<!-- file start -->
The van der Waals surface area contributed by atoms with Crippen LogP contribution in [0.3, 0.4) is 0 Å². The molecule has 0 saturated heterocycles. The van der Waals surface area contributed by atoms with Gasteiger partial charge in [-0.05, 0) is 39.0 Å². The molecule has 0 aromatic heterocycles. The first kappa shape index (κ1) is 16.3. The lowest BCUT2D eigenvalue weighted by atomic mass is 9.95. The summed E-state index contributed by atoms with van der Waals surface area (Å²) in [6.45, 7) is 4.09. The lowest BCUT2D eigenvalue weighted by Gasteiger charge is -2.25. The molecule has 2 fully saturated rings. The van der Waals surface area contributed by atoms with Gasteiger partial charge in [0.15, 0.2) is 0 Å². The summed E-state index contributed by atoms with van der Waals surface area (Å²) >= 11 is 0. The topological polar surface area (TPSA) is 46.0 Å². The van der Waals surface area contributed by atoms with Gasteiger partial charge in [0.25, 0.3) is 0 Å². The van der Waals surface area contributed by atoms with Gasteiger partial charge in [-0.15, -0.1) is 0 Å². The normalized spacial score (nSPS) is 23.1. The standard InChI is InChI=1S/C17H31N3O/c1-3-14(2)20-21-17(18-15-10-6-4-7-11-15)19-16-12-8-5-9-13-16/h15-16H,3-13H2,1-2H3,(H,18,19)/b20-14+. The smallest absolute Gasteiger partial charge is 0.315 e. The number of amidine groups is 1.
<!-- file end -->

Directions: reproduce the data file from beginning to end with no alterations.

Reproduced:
The van der Waals surface area contributed by atoms with Crippen LogP contribution in [0.3, 0.4) is 0 Å². The molecule has 0 saturated heterocycles. The van der Waals surface area contributed by atoms with Gasteiger partial charge in [-0.05, 0) is 39.0 Å². The molecule has 0 aromatic heterocycles. The first kappa shape index (κ1) is 16.3. The lowest BCUT2D eigenvalue weighted by atomic mass is 9.95. The summed E-state index contributed by atoms with van der Waals surface area (Å²) in [6.45, 7) is 4.09. The lowest BCUT2D eigenvalue weighted by Gasteiger charge is -2.25. The molecule has 2 fully saturated rings. The van der Waals surface area contributed by atoms with Gasteiger partial charge in [0.15, 0.2) is 0 Å². The summed E-state index contributed by atoms with van der Waals surface area (Å²) >= 11 is 0. The topological polar surface area (TPSA) is 46.0 Å². The van der Waals surface area contributed by atoms with Gasteiger partial charge in [0.25, 0.3) is 0 Å². The van der Waals surface area contributed by atoms with Gasteiger partial charge in [-0.15, -0.1) is 0 Å². The normalized spacial score (nSPS) is 23.1. The standard InChI is InChI=1S/C17H31N3O/c1-3-14(2)20-21-17(18-15-10-6-4-7-11-15)19-16-12-8-5-9-13-16/h15-16H,3-13H2,1-2H3,(H,18,19)/b20-14+. The smallest absolute Gasteiger partial charge is 0.315 e. The number of amidine groups is 1.